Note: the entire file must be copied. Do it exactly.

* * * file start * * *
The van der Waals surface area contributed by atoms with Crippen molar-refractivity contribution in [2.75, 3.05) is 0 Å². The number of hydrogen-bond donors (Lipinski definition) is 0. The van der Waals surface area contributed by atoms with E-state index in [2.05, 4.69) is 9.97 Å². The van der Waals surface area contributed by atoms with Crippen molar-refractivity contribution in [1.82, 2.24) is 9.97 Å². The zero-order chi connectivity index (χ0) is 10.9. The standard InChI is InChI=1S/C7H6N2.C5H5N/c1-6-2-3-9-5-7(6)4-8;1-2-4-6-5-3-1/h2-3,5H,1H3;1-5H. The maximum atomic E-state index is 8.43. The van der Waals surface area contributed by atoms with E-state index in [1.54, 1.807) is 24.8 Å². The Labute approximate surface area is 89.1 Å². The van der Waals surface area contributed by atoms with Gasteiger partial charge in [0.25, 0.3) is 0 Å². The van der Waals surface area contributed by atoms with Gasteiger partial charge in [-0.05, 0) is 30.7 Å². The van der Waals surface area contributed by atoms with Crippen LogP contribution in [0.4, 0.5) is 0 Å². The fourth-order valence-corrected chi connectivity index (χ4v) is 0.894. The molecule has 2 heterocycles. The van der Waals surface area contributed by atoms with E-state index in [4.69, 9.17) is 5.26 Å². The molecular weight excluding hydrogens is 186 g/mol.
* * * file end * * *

The van der Waals surface area contributed by atoms with Crippen molar-refractivity contribution in [2.75, 3.05) is 0 Å². The number of hydrogen-bond donors (Lipinski definition) is 0. The van der Waals surface area contributed by atoms with E-state index in [2.05, 4.69) is 9.97 Å². The van der Waals surface area contributed by atoms with Crippen molar-refractivity contribution in [1.82, 2.24) is 9.97 Å². The zero-order chi connectivity index (χ0) is 10.9. The standard InChI is InChI=1S/C7H6N2.C5H5N/c1-6-2-3-9-5-7(6)4-8;1-2-4-6-5-3-1/h2-3,5H,1H3;1-5H. The maximum atomic E-state index is 8.43. The van der Waals surface area contributed by atoms with E-state index in [1.54, 1.807) is 24.8 Å². The Labute approximate surface area is 89.1 Å². The van der Waals surface area contributed by atoms with Gasteiger partial charge in [0.25, 0.3) is 0 Å². The van der Waals surface area contributed by atoms with Gasteiger partial charge in [-0.05, 0) is 30.7 Å². The van der Waals surface area contributed by atoms with Crippen LogP contribution in [0.4, 0.5) is 0 Å². The fourth-order valence-corrected chi connectivity index (χ4v) is 0.894. The molecule has 2 heterocycles. The van der Waals surface area contributed by atoms with E-state index in [4.69, 9.17) is 5.26 Å². The molecular weight excluding hydrogens is 186 g/mol.